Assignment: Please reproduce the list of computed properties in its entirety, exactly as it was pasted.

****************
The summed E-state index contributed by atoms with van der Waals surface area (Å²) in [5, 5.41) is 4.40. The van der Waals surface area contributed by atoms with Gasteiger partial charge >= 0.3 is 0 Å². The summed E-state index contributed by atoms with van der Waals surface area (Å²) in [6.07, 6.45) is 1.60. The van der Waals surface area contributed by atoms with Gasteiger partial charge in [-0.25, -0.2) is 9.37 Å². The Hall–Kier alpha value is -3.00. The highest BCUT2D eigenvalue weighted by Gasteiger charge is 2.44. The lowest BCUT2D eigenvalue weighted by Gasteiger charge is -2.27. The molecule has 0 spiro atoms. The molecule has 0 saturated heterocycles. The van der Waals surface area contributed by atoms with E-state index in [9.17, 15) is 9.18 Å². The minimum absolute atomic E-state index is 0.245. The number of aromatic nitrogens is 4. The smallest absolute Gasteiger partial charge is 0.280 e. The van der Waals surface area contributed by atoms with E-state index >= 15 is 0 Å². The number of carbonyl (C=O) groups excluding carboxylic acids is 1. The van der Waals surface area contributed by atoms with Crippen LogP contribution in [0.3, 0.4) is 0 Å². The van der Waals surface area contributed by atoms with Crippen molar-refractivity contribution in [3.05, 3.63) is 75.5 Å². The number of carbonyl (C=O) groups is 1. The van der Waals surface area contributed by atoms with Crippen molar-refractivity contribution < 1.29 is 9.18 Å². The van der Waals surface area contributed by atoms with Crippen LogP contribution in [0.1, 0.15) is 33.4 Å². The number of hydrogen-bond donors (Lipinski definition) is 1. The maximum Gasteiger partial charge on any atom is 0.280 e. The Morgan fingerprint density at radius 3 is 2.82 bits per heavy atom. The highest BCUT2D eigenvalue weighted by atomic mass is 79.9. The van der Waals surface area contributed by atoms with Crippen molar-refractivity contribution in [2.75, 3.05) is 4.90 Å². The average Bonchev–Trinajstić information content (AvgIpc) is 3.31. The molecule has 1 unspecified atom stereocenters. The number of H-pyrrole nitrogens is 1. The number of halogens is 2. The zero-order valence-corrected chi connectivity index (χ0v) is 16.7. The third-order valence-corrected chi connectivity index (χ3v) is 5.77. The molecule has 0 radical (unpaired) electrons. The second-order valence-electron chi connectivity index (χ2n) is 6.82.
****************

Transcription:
The summed E-state index contributed by atoms with van der Waals surface area (Å²) in [5, 5.41) is 4.40. The van der Waals surface area contributed by atoms with Gasteiger partial charge >= 0.3 is 0 Å². The summed E-state index contributed by atoms with van der Waals surface area (Å²) in [6.07, 6.45) is 1.60. The van der Waals surface area contributed by atoms with Gasteiger partial charge in [-0.25, -0.2) is 9.37 Å². The Hall–Kier alpha value is -3.00. The highest BCUT2D eigenvalue weighted by Gasteiger charge is 2.44. The lowest BCUT2D eigenvalue weighted by Gasteiger charge is -2.27. The molecule has 0 spiro atoms. The molecule has 0 saturated heterocycles. The van der Waals surface area contributed by atoms with E-state index in [9.17, 15) is 9.18 Å². The minimum absolute atomic E-state index is 0.245. The number of aromatic nitrogens is 4. The smallest absolute Gasteiger partial charge is 0.280 e. The van der Waals surface area contributed by atoms with E-state index >= 15 is 0 Å². The number of carbonyl (C=O) groups excluding carboxylic acids is 1. The van der Waals surface area contributed by atoms with Crippen LogP contribution in [0.3, 0.4) is 0 Å². The van der Waals surface area contributed by atoms with Crippen molar-refractivity contribution in [3.05, 3.63) is 75.5 Å². The number of carbonyl (C=O) groups is 1. The van der Waals surface area contributed by atoms with Crippen molar-refractivity contribution < 1.29 is 9.18 Å². The van der Waals surface area contributed by atoms with Crippen LogP contribution in [0.1, 0.15) is 33.4 Å². The number of hydrogen-bond donors (Lipinski definition) is 1. The maximum Gasteiger partial charge on any atom is 0.280 e. The Morgan fingerprint density at radius 3 is 2.82 bits per heavy atom. The highest BCUT2D eigenvalue weighted by atomic mass is 79.9. The van der Waals surface area contributed by atoms with Crippen molar-refractivity contribution in [2.75, 3.05) is 4.90 Å². The average Bonchev–Trinajstić information content (AvgIpc) is 3.31. The molecule has 1 unspecified atom stereocenters. The number of H-pyrrole nitrogens is 1. The number of halogens is 2. The zero-order valence-corrected chi connectivity index (χ0v) is 16.7. The third-order valence-corrected chi connectivity index (χ3v) is 5.77. The molecule has 0 radical (unpaired) electrons. The second-order valence-electron chi connectivity index (χ2n) is 6.82.